HARVARD UNIVERSITY ASIA CENTER
Cover: Race to Pearl Harbor: The Failure of the Second London Naval Conference and the Onset of World War II, from Harvard University PressCover: Race to Pearl Harbor in E-DITION

Harvard Studies in American-East Asian Relations 5

Race to Pearl Harbor

The Failure of the Second London Naval Conference and the Onset of World War II

Harvard University Press has partnered with De Gruyter to make available for sale worldwide virtually all in-copyright HUP books that had become unavailable since their original publication. The 2,800 titles in the “e-ditions” program can be purchased individually as PDF eBooks or as hardcover reprint (“print-on-demand”) editions via the “Available from De Gruyter” link above. They are also available to institutions in ten separate subject-area packages that reflect the entire spectrum of the Press’s catalog. More about the E-ditions Program »

This study challenges some widely held assumptions about the origins of the war in the Pacific by pointing out the importance of the naval race in the 1930s between the Anglo-American powers and the Japanese. Until now Japanese military history in the thirties has been viewed largely from the standpoint of the army. Stephen Pelz corrects this imbalance. After 1933, the Japanese Navy made significant technological advances, withdrew from the disarmament system during the Second London Naval Conference of 1935, and began a program of secret expansion. The Japanese naval authorities generated a naval race with the United States, and this competition was a major cause of Japan’s attack on Pearl Harbor. In the author’s words, the “ruin of disarmament had led first to an arms race, then to war, and finally to the destruction of Japan’s navy and army.”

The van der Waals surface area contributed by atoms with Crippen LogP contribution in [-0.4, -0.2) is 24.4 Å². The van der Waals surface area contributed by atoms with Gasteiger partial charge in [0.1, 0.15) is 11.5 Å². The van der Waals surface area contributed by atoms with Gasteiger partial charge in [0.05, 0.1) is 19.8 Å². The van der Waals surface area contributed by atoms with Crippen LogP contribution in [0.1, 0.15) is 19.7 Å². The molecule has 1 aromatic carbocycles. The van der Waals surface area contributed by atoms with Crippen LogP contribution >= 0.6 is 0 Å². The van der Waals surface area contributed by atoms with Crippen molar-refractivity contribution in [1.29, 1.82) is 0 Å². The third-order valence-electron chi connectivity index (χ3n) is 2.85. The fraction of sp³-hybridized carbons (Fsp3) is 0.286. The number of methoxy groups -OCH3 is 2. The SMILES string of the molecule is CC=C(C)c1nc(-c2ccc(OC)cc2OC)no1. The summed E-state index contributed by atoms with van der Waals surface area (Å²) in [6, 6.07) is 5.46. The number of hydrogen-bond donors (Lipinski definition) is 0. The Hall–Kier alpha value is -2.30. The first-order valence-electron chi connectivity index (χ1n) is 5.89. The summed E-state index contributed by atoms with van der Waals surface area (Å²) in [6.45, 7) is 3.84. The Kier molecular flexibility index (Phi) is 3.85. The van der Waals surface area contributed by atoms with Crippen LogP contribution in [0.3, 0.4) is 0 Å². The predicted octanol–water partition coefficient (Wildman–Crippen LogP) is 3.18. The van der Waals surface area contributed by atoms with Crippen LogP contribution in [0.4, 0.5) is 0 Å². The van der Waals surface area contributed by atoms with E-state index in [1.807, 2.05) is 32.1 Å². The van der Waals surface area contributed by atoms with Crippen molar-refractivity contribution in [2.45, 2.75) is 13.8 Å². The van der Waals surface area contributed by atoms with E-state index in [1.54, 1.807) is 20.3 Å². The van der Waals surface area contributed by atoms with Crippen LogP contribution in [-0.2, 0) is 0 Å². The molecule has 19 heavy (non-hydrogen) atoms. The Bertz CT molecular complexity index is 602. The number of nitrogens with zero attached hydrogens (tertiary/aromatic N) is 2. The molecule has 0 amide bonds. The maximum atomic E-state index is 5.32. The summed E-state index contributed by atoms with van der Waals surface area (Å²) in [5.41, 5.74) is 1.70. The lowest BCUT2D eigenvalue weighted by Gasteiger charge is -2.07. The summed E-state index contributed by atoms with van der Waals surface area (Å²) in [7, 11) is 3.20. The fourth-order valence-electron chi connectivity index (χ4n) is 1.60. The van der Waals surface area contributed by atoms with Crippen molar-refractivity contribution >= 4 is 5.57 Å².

Recent News

Black lives matter. Black voices matter. A statement from HUP »

From Our Blog

University Press Week logo

Celebrating University Press Week

The week of November 9–15 is University Press Week. This year’s theme is Raise UP, which highlights the role that the university press community plays in elevating authors, subjects, and whole disciplines that bring new perspectives, ideas, and voices to readers around the globe. University Presses were asked to submit titles to a reading list in keeping with this year’s theme